THERE is a new face on the road for the Primaries wool team in the Eastern Wheatbelt area, with Mark Boxall now servicing clients in the region.
Mr Boxall started on the road in the area in July but is no stranger in the Primaries wool team, having completed a two-year training program with company, covering all aspects of the store, as well as cataloguing and valuations of clips for sale.
Primaries wool manager Greg Tilbrook said Mr Boxall would cover the area in the Eastern Wheatbelt he used to cover and would be based out of the company's Bibra Lake store.
"He will cover the Merredin and districts area including Mukinbudin, Kellerberrin, Bruce Rock and Southern Cross," Mr Tilbrook said.
"We have been working on the change over for a while.
"He has been in the car with the members of the wool team since January, meeting clients and getting on farm, which has been part of the learning and succession process.
"Even though Mark now has his own area, the training and support won't stop.
"Going forward he will have the continued support of senior members of the wool team and further training to increase his skillset to better serve our clients."
Even though Mr Boxall will now be on the road servicing clients, he will continue to add to his knowledge with further training in forward marketing, valuations, recording market trends to provide advice to clients and developing individualised client selling programs.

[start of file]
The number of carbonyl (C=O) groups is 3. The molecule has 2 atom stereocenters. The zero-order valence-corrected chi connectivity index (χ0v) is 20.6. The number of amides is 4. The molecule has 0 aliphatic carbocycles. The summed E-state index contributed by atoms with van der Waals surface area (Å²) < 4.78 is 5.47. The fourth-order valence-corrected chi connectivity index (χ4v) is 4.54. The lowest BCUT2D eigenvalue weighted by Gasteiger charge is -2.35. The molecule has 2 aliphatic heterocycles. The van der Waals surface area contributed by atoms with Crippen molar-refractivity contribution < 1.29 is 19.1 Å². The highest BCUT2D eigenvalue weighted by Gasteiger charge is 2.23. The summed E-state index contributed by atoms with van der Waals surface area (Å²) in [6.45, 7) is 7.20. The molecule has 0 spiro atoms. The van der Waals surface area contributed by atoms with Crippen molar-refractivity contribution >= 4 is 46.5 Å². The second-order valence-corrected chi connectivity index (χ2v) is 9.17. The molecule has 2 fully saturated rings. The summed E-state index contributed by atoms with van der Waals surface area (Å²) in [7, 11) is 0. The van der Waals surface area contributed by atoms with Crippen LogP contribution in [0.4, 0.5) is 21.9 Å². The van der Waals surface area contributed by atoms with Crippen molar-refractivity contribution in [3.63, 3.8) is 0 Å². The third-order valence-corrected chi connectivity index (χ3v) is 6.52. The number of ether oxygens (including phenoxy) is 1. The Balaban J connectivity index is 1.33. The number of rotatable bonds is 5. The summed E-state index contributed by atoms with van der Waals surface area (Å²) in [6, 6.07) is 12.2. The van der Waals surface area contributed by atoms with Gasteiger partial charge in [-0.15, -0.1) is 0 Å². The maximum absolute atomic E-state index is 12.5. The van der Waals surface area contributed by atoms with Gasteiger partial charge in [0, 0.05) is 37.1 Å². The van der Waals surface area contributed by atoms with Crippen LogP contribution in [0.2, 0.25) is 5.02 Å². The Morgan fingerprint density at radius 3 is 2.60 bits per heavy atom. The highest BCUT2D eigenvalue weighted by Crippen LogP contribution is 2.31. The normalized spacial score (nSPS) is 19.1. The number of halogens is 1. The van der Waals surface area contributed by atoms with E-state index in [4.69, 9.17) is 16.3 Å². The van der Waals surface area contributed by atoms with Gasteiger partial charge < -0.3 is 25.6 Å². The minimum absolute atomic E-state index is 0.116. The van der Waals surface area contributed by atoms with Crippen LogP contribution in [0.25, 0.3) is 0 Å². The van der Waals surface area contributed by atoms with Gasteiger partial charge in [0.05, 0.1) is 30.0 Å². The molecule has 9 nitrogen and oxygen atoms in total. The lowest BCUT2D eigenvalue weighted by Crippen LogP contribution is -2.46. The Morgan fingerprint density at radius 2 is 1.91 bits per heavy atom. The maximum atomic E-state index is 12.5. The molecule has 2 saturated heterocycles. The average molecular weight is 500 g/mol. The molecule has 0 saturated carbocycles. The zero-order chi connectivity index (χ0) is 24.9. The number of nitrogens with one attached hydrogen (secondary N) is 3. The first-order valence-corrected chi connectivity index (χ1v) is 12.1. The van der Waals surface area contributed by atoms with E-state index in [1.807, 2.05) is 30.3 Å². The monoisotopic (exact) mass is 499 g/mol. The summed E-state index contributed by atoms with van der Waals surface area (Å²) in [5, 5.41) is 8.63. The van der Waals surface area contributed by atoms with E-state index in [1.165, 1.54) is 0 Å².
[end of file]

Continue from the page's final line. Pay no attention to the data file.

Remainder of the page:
Mr Tilbrook said as a company Primaries was really excited to get another young person into the wool industry.
"We have been very mindful over the past couple of years in terms of getting a good succession plan in place for the wool team given the lack of professionals in the industry in the 35 to 45 age bracket.
"As a result we have been focused on getting young people into the industry and trained up to a successful level so they can take on roles with the company in coming years just like we are doing with Mark now. We believe Mark has all the assets and skills to provide the best service possible to our clients in the Eastern Wheatbelt and will be a productive member of our wool team for many years to come."
Mr Boxall said he was looking forward to getting out on the road and back out in the country and on farms talking to people.
"I think there is a bright future in the wool industry and I am looking forward to being involved in it for a long time," he said.
Prior to starting work at Primaries Mr Boxall grew up on a sheep farm at Kulin and attended the WA College of Agriculture at Narrogin.
After graduating from school he started an animal science degree at Murdoch University but decided the degree wasn't for him and joined Primaries.
As well as working at Primaries he is currently completing a Certificate four in agriculture focusing on livestock enterprise.